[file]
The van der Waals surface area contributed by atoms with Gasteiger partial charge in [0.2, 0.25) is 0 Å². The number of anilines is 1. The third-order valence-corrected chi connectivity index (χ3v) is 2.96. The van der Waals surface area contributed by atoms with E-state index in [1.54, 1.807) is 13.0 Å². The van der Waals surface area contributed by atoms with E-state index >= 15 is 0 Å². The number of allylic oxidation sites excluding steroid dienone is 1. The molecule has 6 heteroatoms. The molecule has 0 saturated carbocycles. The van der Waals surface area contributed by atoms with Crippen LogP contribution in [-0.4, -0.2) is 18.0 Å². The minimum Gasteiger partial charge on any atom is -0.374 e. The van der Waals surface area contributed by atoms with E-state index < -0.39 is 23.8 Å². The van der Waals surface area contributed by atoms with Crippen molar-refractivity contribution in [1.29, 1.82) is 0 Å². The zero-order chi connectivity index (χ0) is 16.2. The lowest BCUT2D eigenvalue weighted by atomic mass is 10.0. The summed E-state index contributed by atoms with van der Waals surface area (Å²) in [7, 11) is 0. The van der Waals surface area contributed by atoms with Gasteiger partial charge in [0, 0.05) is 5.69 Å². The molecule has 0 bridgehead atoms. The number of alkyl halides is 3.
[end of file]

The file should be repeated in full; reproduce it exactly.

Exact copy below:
The van der Waals surface area contributed by atoms with Gasteiger partial charge in [0.2, 0.25) is 0 Å². The number of anilines is 1. The third-order valence-corrected chi connectivity index (χ3v) is 2.96. The van der Waals surface area contributed by atoms with E-state index in [1.54, 1.807) is 13.0 Å². The van der Waals surface area contributed by atoms with E-state index >= 15 is 0 Å². The number of allylic oxidation sites excluding steroid dienone is 1. The molecule has 6 heteroatoms. The molecule has 0 saturated carbocycles. The van der Waals surface area contributed by atoms with Crippen LogP contribution in [-0.4, -0.2) is 18.0 Å². The minimum Gasteiger partial charge on any atom is -0.374 e. The van der Waals surface area contributed by atoms with E-state index < -0.39 is 23.8 Å². The van der Waals surface area contributed by atoms with Crippen molar-refractivity contribution in [1.29, 1.82) is 0 Å². The zero-order chi connectivity index (χ0) is 16.2. The lowest BCUT2D eigenvalue weighted by atomic mass is 10.0. The summed E-state index contributed by atoms with van der Waals surface area (Å²) in [7, 11) is 0. The van der Waals surface area contributed by atoms with Gasteiger partial charge in [0, 0.05) is 5.69 Å². The molecule has 0 bridgehead atoms. The number of alkyl halides is 3.